The premiere program is the existing Masters of Arts degree in Stabilization and Reconstruction for U.S. and international students. We believe the best learning occurs when the curriculum is multidisciplinary and interactive among a diverse student mix. Our programs will incorporate students from the complete range of actors that are involved in these activities-members of humanitarian organizations, representatives of nascent states in recovery, civilian governmental officials, and U.S. and foreign military officers.
Civil-Military Response to Terrorism Program
Our combating terrorism programs are unique. We focus on the bilateral, regional, and global approaches. Working hand-in-hand with the Office of the Secretary and Unified Commands, we are able to tailor the course to the needs of our international participants.
In support of the Office of the Secretary of Defense's Regional Defense Counter- Terrorism Fellowship Program (RDCTF) or CT Fellowship Program This is a Department of Defense program that provides education and training to our international partners in the war on terror. Established in 2002, the program is a key tool for regional combatant commanders to foster regional cooperation and professionalize foreign counterterrorism capabilities to assist in the fulfillment of the command's responsibilities. We have developed a series of custom-built courses for bilateral, regional, and global audiences. The course title, "Civil-Military Response to Terrorism", describes our comprehensive approach to examining how governments can respond effectively to terrorism. This is not a course about the U.S., but rather, how governments can fight terrorism within their own political, budgetary, and societal circumstances. To date, we have educated over 1200 students from more than 66 countries.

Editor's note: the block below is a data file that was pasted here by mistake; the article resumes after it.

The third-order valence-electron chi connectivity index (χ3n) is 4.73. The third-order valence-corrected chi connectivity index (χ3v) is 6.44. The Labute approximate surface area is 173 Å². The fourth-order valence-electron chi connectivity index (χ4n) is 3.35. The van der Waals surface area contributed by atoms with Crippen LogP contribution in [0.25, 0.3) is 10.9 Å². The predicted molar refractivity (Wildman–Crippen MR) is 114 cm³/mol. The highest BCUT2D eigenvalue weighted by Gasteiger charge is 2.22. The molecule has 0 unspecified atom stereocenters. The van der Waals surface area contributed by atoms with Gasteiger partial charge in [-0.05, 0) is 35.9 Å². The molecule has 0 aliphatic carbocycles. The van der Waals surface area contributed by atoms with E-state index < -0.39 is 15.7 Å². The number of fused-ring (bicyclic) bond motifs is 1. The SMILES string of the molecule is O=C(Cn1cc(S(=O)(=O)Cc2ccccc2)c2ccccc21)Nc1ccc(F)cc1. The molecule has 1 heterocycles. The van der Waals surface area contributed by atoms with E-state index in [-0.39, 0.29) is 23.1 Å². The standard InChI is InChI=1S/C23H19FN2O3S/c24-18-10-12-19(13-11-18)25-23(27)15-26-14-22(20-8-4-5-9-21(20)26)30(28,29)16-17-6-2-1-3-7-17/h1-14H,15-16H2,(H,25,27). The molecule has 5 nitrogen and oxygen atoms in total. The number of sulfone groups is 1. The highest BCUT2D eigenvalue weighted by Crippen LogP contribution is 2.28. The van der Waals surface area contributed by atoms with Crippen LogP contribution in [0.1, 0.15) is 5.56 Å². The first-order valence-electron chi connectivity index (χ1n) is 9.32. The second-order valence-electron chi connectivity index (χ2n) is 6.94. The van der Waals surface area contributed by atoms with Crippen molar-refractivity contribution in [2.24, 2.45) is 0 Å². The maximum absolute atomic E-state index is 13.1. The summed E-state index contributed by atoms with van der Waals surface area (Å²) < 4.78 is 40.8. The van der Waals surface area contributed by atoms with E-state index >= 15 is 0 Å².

Why Combating Terrorism?
No single government can respond effectively to the new terrorism that has global networked support. Neither can any single agency within government execute the strategy necessary to prevail over terrorist networks. These conditions place international and interagency coordination at the very center of all successful strategies for combating terrorism.